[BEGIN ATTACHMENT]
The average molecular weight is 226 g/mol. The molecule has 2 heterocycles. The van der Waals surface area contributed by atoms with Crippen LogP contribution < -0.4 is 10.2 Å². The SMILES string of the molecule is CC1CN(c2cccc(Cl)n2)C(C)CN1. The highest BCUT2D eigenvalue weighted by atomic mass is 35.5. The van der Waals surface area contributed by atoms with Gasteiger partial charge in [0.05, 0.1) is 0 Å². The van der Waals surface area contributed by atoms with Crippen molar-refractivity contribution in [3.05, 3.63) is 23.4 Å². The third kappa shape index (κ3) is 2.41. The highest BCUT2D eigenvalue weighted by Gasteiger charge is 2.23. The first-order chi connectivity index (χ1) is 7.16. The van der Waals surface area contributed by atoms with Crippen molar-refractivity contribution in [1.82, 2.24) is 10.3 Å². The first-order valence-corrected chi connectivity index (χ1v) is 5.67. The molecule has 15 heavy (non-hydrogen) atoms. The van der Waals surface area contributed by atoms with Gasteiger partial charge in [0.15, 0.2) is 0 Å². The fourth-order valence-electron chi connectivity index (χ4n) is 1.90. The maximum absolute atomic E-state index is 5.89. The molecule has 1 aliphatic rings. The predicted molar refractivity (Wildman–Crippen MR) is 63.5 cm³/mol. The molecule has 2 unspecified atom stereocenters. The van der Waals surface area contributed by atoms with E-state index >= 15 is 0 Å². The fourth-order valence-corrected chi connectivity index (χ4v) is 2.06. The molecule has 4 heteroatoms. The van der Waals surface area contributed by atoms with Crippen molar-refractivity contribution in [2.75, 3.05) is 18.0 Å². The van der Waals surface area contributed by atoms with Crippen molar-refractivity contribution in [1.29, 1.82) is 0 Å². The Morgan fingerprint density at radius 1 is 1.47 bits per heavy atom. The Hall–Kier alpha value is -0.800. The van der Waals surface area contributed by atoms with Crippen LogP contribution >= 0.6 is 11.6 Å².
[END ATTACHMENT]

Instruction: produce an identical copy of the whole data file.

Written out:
The average molecular weight is 226 g/mol. The molecule has 2 heterocycles. The van der Waals surface area contributed by atoms with Crippen LogP contribution < -0.4 is 10.2 Å². The SMILES string of the molecule is CC1CN(c2cccc(Cl)n2)C(C)CN1. The highest BCUT2D eigenvalue weighted by atomic mass is 35.5. The van der Waals surface area contributed by atoms with Gasteiger partial charge in [0.05, 0.1) is 0 Å². The van der Waals surface area contributed by atoms with Crippen molar-refractivity contribution in [3.05, 3.63) is 23.4 Å². The third kappa shape index (κ3) is 2.41. The highest BCUT2D eigenvalue weighted by Gasteiger charge is 2.23. The first-order chi connectivity index (χ1) is 7.16. The van der Waals surface area contributed by atoms with Crippen molar-refractivity contribution in [1.82, 2.24) is 10.3 Å². The first-order valence-corrected chi connectivity index (χ1v) is 5.67. The molecule has 15 heavy (non-hydrogen) atoms. The van der Waals surface area contributed by atoms with Gasteiger partial charge in [0.15, 0.2) is 0 Å². The fourth-order valence-electron chi connectivity index (χ4n) is 1.90. The maximum absolute atomic E-state index is 5.89. The molecule has 1 aliphatic rings. The predicted molar refractivity (Wildman–Crippen MR) is 63.5 cm³/mol. The molecule has 2 unspecified atom stereocenters. The van der Waals surface area contributed by atoms with E-state index >= 15 is 0 Å². The fourth-order valence-corrected chi connectivity index (χ4v) is 2.06. The molecule has 4 heteroatoms. The van der Waals surface area contributed by atoms with Crippen molar-refractivity contribution in [2.75, 3.05) is 18.0 Å². The van der Waals surface area contributed by atoms with Crippen molar-refractivity contribution in [1.29, 1.82) is 0 Å². The Morgan fingerprint density at radius 1 is 1.47 bits per heavy atom. The Hall–Kier alpha value is -0.800. The van der Waals surface area contributed by atoms with Crippen LogP contribution >= 0.6 is 11.6 Å².